Google Street View has inspired controversy, segments on The Daily Show With Jon Stewart, and even a single-serving Tumblr. Now you can add grotesque but fascinating medical technology to that list.

A group of research scientists from Canada's McMaster University led by Dr. Qiyin Fang have announced that they are developing a new colonoscopy tool that would give doctors a panoramic view of the colon, much like the Google Maps feature does.

The new medical device will use  a near-infrared light imager that takes thousands of images of the final part of the digestive system. According to Dr. David Armstrong—a gastroenterologist who's part of the development team—each person's colon has a different pattern of arteries and veins which means that scientists will be able to place together the pictures to create a unique internal map for each potential patient.

"And because it's likely to be unique as we around (inside the colon), we'll be able to tell firstly how far the scope has gone in and then secondly is there a unique pattern, like a street pattern, that you can look and say 'OK, I know where about in the colon that is,'" Armstrong told news agency The Canadian Press.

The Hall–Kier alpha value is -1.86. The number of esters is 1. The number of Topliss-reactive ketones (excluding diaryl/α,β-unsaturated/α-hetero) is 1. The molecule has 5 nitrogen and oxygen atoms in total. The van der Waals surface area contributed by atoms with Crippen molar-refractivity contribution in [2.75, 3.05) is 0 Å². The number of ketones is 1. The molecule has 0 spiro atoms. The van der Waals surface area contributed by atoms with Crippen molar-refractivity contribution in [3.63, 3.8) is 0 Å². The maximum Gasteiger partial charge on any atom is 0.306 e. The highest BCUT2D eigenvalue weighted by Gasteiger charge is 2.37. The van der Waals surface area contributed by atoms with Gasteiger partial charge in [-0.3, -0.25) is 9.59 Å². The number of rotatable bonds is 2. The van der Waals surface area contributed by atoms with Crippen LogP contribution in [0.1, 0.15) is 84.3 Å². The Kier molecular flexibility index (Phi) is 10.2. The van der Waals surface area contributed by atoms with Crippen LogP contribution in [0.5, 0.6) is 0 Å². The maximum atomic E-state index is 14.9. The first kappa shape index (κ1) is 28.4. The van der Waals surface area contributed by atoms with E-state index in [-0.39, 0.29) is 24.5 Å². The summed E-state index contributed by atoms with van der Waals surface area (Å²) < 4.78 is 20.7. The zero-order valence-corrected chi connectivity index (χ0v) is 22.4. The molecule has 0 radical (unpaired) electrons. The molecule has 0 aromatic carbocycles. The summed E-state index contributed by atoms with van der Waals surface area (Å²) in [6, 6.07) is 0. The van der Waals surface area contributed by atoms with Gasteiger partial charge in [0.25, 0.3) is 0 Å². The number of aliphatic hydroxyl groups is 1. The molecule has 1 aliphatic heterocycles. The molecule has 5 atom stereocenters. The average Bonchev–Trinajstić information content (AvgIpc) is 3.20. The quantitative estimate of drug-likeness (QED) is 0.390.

“And that means if we find a polyp or an abnormality there and we’ve got a picture of it, then we can go back and find that same thing again. We can say that’s the junction of 4th and 52nd Street.

“If I do the procedure again in two years, I can retrieve the map that I had before and I can go around and say, ‘OK, there’s a funny little bit there, but that’s actually a different place from where we took the polyp off last time. It’s not a recurrence, it’s a new lesion.’”

The proposed method was announced on Tuesday as being one of 37 projects to receive an Innovation Grant from the Canadian Cancer Society. Dr. Fang hopes to give doctors a new tool that will lead to early detection, prevention, and treatment of colon cancer.

With the money from the grant, Fang and his team will build a smaller version of the revolutionary scope to test out on animals within the next 18 months. If successful, they would then begin clinical trials on humans within a couple of years.

It's not exactly Cold War scientists going inside a human body in a miniaturized ship like in the 1966 science fiction classic Fantastic Voyage, but this comes pretty close.

H/T Betabeat | Photo via Andy G/Flickr